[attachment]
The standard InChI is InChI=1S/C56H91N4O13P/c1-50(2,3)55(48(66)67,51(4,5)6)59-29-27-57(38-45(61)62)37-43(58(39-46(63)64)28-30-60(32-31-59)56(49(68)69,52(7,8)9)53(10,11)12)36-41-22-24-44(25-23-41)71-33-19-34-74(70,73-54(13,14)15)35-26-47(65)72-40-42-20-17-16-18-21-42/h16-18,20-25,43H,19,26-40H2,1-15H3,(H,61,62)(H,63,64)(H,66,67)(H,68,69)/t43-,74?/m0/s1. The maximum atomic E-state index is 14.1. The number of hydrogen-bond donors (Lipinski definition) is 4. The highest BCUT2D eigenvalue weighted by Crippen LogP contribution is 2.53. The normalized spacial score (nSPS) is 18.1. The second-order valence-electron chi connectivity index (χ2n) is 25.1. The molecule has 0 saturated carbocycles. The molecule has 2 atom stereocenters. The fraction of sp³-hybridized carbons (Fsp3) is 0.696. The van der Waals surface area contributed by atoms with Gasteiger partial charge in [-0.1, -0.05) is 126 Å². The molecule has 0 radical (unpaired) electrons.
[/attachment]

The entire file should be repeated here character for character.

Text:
The standard InChI is InChI=1S/C56H91N4O13P/c1-50(2,3)55(48(66)67,51(4,5)6)59-29-27-57(38-45(61)62)37-43(58(39-46(63)64)28-30-60(32-31-59)56(49(68)69,52(7,8)9)53(10,11)12)36-41-22-24-44(25-23-41)71-33-19-34-74(70,73-54(13,14)15)35-26-47(65)72-40-42-20-17-16-18-21-42/h16-18,20-25,43H,19,26-40H2,1-15H3,(H,61,62)(H,63,64)(H,66,67)(H,68,69)/t43-,74?/m0/s1. The maximum atomic E-state index is 14.1. The number of hydrogen-bond donors (Lipinski definition) is 4. The highest BCUT2D eigenvalue weighted by Crippen LogP contribution is 2.53. The normalized spacial score (nSPS) is 18.1. The second-order valence-electron chi connectivity index (χ2n) is 25.1. The molecule has 0 saturated carbocycles. The molecule has 2 atom stereocenters. The fraction of sp³-hybridized carbons (Fsp3) is 0.696. The van der Waals surface area contributed by atoms with Gasteiger partial charge in [-0.1, -0.05) is 126 Å². The molecule has 0 radical (unpaired) electrons.